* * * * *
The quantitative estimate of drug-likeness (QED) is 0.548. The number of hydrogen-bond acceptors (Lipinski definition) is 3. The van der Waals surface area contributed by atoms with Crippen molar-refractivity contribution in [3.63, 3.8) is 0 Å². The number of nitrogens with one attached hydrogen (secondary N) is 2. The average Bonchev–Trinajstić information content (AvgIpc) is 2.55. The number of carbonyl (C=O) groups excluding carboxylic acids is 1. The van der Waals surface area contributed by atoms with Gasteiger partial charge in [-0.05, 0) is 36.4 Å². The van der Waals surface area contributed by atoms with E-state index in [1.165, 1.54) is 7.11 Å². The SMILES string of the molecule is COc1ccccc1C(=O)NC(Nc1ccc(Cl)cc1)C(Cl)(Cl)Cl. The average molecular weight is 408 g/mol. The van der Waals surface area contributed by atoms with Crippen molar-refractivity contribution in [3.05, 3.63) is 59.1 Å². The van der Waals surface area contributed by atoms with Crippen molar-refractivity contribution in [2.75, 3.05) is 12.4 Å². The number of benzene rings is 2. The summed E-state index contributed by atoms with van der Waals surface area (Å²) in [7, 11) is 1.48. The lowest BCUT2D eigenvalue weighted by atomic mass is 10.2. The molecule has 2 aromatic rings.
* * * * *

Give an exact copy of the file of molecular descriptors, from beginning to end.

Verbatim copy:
The quantitative estimate of drug-likeness (QED) is 0.548. The number of hydrogen-bond acceptors (Lipinski definition) is 3. The van der Waals surface area contributed by atoms with Crippen molar-refractivity contribution in [3.63, 3.8) is 0 Å². The number of nitrogens with one attached hydrogen (secondary N) is 2. The average Bonchev–Trinajstić information content (AvgIpc) is 2.55. The number of carbonyl (C=O) groups excluding carboxylic acids is 1. The van der Waals surface area contributed by atoms with Gasteiger partial charge in [-0.05, 0) is 36.4 Å². The van der Waals surface area contributed by atoms with E-state index in [1.165, 1.54) is 7.11 Å². The SMILES string of the molecule is COc1ccccc1C(=O)NC(Nc1ccc(Cl)cc1)C(Cl)(Cl)Cl. The average molecular weight is 408 g/mol. The van der Waals surface area contributed by atoms with Crippen molar-refractivity contribution in [3.05, 3.63) is 59.1 Å². The van der Waals surface area contributed by atoms with Crippen molar-refractivity contribution in [2.75, 3.05) is 12.4 Å². The number of benzene rings is 2. The summed E-state index contributed by atoms with van der Waals surface area (Å²) in [7, 11) is 1.48. The lowest BCUT2D eigenvalue weighted by atomic mass is 10.2. The molecule has 2 aromatic rings.